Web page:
The combination of “Day Number of Week” and “Work Day” gives me similar functionality to NETWORKDAYS in Excel, so I’m able to determine the exact number of work days per month. My company works in the Middle East where weekends fall on Fri/Sat instead of Sat/Sun, which has an impact on the number of workdays. In addition to giving me the NETWORKDAYS functionality, it also gives me the opportunity to move my workable days around to accommodate different schedules.

The rest of the calculated columns are not part of the pattern per se; they’re just part of my “visualization” requirements. I’ll leave you to your own. There is no shortage of information how to create calendar tables, here is just one Matt Allington penned that I often reference.

For project start date, I just need the date in a measure, so I use:

Project Start Date :=
MAX ( [Value] )

Finally, on the data input tab, I’ve created a table with a row ID (because every good table has a row ID—you’ll never know when you’ll need it!), employee name, hourly rate, and the start and end dates of the employee’s engagement on this project. I’ve given you a variety of start an end dates (i.e., duration and start/end times within a month) to show you the accuracy of this pattern.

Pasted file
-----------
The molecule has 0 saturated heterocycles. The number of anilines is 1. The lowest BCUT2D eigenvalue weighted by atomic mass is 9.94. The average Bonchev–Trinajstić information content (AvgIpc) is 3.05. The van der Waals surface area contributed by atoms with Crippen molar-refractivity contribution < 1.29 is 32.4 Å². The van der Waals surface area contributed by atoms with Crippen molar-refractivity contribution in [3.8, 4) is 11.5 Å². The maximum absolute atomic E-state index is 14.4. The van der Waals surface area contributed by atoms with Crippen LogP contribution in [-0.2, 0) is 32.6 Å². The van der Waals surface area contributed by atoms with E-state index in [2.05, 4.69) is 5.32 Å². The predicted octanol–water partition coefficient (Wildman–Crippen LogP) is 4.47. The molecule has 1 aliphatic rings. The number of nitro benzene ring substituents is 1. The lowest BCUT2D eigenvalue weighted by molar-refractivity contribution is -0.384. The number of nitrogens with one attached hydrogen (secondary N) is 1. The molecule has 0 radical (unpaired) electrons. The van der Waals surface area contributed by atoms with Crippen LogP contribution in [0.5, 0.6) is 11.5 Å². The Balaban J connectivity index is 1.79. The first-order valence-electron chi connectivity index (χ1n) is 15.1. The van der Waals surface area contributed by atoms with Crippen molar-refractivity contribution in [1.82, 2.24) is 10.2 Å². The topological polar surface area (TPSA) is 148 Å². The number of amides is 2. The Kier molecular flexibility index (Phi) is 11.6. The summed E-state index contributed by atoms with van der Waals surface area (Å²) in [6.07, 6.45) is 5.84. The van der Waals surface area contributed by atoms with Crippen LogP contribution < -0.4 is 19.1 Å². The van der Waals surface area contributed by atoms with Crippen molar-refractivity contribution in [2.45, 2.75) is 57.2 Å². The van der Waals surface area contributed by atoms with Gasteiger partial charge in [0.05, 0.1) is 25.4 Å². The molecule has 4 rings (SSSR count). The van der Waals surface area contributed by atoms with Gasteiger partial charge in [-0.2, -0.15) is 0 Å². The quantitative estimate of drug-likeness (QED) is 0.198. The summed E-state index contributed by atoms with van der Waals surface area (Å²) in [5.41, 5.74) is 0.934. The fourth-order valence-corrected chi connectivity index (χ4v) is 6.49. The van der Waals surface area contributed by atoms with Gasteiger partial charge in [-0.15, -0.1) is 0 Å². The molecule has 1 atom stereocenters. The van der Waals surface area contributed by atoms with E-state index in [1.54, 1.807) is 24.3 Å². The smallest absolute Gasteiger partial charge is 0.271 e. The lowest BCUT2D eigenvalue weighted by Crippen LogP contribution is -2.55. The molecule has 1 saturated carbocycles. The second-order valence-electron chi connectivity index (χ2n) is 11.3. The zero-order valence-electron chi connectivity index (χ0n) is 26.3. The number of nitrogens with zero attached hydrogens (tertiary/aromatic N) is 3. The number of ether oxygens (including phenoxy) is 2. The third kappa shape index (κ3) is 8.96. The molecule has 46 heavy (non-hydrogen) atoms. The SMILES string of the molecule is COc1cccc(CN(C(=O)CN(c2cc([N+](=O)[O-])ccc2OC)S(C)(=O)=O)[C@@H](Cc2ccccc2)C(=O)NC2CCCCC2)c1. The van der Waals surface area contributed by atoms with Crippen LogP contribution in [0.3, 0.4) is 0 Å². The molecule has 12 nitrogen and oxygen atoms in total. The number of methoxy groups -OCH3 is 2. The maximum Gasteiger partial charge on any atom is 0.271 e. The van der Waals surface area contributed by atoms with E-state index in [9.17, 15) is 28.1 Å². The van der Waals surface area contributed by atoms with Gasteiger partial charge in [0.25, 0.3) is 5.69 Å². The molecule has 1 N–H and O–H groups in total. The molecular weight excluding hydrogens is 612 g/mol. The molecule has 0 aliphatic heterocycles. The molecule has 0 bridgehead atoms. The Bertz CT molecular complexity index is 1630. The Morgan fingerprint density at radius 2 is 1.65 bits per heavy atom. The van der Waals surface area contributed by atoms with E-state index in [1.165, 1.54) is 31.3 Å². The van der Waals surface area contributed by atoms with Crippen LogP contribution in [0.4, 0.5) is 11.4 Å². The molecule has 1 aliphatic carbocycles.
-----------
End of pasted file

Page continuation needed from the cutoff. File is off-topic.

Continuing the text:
Here is a look at that data input table:


Second, calculating the projection.

I’ll list the three measures that make this calculation work and then go into detail on the other side:

1. Num of Working Days :=
    SUMX ( ‘Calendar’, ‘Calendar'[Work Day] ),
    FILTER (
‘Calendar'[Date] >= MAX ( DataInput[Start Date] )
&& ‘Calendar'[Date] <= MAX ( DataInput[End Date] )

2. Total Working Days :=
CALCULATE ( SUMX ( DataInput, [Num of Working Days] ) )

3. Labor Cost :=
    SUMX ( DataInput, DataInput[Hourly Cost] * 8 * [Total Working Days] )

The first measure calculates the number of working days. The second iterates the result of #1 over the DataInput table and is also the measure used in our first report, which shows total days worked.


The third measure calculates the total cost using the hour cost multiplying by an eight-hour day and the total working days calculated in #2. “Labor Cost” is the measure used in our second report.


Where you can go from here…